Action plan

After you have regained your composure and come to terms with being lost, use the following plan of action to get yourself out of mountains safely:


  • How did you get here?
  • What land marks should you be able to see?
  • What was the direction of travel?
  • What was the last known position where you were sure you were on the right trail?


  • What does the terrain look like?
  • Where on the map does it look like that?
  • What is the sun’s location in the sky?
  • How much time is left before sunset?
  • What is left in the supply inventory?
  • How long will the supplies last?


  • Never move from this area until you have a plan.
  • Based on your observations and thinking, come up with workable plans, and then use the best one.
  • Even though phones may not work deep in the mountains, you may be lucky enough to have coverage.  If you can get a signal, call for help.  The person answering may tell you how to get back to a main road safely, or they will arrange for someone to come and help you.
  • Try to signal to other hikers in the area by blowing a whistle three times (this is the international distress signal.)
  •  If you are trying to signal to aircraft, try using a mirror, put on bright colored clothing, or arrange objects to spell out HELP  or SOS in an area where someone in a plane or helicopter can spot them.
  • If you are carrying a flare gun, shoot a flare when an approaching aircraft is coming towards you. When the flare is seen, the aircraft will circle you to let you know that you have been spotted.

Dealing With Injuries

If someone is injured in your party the best thing to do is to stay put and signal for help.  Look for a sheltered spot to keep you out of the rain and wind before it gets dark. Depending on the temperatures and the situation:

  • To avoid hypothermia put on more clothing to help you stay warm.
  • Use the tarps and emergency blankets to make a tent to sleep in.
  • Don’t sleep near bodies of quickly moving water. The noise might make it hard to hear the rescuers.
  • Carefully start a controlled fire for warmth and to help signal your location to rescuers.
  • Hang colorful items from the backpacks on trees and bushes to help rescuers find you.
  • If you feel confident enough after some rest, try to retrace your footsteps to find the path you were on yesterday.

Quick Tricks to Get Off the Mountain

If you are able to travel, pick a direction and keep moving. It does not matter which direction. Just keep moving straight until you reach running water. Here’s why:

  • In the mountains, communities are located around water supplies. Finding a river or creek and following it may lead you to a small town. Always follow the water downstream. At some point you are going to cross a road or a road junction. Following the water downstream will also eventually take you back to more populated areas.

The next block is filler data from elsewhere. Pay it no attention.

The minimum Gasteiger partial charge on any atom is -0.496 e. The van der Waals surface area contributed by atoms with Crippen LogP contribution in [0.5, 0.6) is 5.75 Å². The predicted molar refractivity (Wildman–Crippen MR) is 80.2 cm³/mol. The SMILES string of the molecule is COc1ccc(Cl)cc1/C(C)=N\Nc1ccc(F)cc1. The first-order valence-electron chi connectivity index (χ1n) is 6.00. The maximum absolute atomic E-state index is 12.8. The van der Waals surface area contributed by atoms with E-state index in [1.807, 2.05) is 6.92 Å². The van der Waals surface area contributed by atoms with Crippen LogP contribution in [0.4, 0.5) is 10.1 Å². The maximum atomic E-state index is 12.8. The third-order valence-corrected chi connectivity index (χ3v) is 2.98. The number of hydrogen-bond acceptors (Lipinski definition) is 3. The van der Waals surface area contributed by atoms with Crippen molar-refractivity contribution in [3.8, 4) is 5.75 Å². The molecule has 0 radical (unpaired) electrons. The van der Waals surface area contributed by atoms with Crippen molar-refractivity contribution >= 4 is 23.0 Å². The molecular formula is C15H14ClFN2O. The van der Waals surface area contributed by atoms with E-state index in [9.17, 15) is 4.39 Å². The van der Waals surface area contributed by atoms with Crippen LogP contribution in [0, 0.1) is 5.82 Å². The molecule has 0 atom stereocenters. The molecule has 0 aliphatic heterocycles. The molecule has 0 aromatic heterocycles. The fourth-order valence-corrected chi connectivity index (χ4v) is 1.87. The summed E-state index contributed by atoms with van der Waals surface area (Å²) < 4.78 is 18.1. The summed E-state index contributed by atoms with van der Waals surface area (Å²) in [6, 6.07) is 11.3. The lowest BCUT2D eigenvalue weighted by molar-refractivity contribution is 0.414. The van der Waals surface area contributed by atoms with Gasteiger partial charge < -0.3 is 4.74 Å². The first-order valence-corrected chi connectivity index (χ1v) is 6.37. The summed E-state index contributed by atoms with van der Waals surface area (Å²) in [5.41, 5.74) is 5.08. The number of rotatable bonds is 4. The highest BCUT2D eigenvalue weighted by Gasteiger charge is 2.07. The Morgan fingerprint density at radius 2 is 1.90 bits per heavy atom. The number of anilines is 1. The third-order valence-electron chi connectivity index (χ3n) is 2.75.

• If you’re hiking above the treeline in the mountains, follow cairns and blazes to get you down the mountain.

Skills You Need for Surviving in the Mountains

If in the event your short day hike turns into a multi-day disaster, it is to your advantage to have the following skills:

  • How to start a fire.
  • Build a shelter.
  • Find or secure safe drinking water.
  • How to determine what is and what is not safe to eat.
  • Signal for help.
  • Hunt, trap, or fish for food.
  • How to cope with freezing temperatures, blizzards, and other severe weather conditions. With each increasing foot of latitude, temperatures fall and so does your chance of surviving if you don’t know how to stay warm. Even if it is summertime in the foothills or valleys, you may still have freezing temperatures on the mountain tops.  No matter how warm you may think it will be in the mountains, keep extra layers of clothes on hand, plus heavier gear.  Pack them in vacuum bags if you need to compact them for easier travel.
  • Manage your breathing in higher elevations (especially if you aren’t used to thinner air or are a bit out of shape).

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This article has been written by Fred Tyrell for Survivopedia.

Written by

Fred Tyrrell is an Eagle Scout and retired police officer that loves to hunt, fish, hike, and camp with good friends and family. He is also a champion marksman (rifle, pistol, shotgun) and has direct experience with all of the major gun brands and their clones. Fred refers to himself as a "Southern gentleman" - the last of a dying way. He believes a man's word is his bond, and looks forward to teaching others what he has learned over the years. You can send Fred a message at editor [at]

Latest comments
  • If you have to make arrows on the ground to use as a reference to get back, why suggest destroying them as you make your way back? That makes no sense for at least two reasons I can think of.

    (1) If you happen to get lost and circle back for some reason, you’ll come back to the arrow again and recognize it. That’ll maybe help give you the idea to not make whatever wrong turn you made before.

    (2) Destroying the arrow wastes time and energy that could be critical to getting back or surviving in the area overnight. It can take away from critical efforts needed to survive.

  • Yo fam, i am going hiking an i will need smarts to not die. HELP!!!